The Ethics Of Money Production
Consider the case of money production. Here too the additional quantities that leave the production process, when sold, first benefit the first owner: the producer. He can buy more goods and services than he otherwise could have bought, and his spending on these things in turn increases the incomes of his suppliers beyond the level they would otherwise have reached. But the additional money production reduces the purchasing power of money. It follows that it also creates losers, namely, those market participants whose monetary income does not rise at first, but who have to pay right away the higher prices that result when the new money supply spreads step by step into the economy. [...] This distribution effect is a key to understanding monetary economies.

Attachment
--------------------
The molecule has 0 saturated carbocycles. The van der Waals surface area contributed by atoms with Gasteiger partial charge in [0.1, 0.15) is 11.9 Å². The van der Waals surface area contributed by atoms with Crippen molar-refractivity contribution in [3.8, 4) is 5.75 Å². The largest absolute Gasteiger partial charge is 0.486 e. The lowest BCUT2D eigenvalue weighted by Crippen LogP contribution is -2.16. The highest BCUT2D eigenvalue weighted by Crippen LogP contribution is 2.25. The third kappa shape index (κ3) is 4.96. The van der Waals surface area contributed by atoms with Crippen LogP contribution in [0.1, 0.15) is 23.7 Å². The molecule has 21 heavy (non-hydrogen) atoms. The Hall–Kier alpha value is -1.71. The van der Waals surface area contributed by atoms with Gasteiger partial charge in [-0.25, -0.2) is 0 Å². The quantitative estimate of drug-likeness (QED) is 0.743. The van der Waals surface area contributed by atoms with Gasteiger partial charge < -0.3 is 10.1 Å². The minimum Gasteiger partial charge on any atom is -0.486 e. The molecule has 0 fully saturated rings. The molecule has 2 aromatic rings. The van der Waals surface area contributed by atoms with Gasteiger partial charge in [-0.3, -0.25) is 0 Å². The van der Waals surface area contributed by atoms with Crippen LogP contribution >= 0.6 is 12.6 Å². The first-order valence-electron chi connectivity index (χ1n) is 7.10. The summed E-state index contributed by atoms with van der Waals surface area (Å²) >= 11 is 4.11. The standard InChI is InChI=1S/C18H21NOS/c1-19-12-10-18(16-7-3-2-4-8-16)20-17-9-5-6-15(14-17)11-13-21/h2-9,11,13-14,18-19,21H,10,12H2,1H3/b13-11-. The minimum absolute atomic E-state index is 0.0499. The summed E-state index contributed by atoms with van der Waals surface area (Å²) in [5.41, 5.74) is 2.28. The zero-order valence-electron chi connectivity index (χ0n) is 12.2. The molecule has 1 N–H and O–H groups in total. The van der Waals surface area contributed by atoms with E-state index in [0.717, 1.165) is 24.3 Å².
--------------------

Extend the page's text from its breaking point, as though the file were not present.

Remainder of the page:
The Ethics of Money Production is the first full study of a critically important issue today: the ethics of money production. Not in the colloquial sense of the phrase 'making money,' but rather the actual production of money as a commodity in economic life. The choice of the money we use in exchange is not something that needs to be established and fixed by government. In fact, Hülsmann's thesis is that a government monopoly on money production and management has no ethical or economic grounding at all. Legal tender laws, bailout guarantees, tax-backed deposit insurance, and the entire apparatus that sustains national monetary systems, has been wholly unjustified. Money, he argues, should be a privately produced good like any other, such as clothing or food.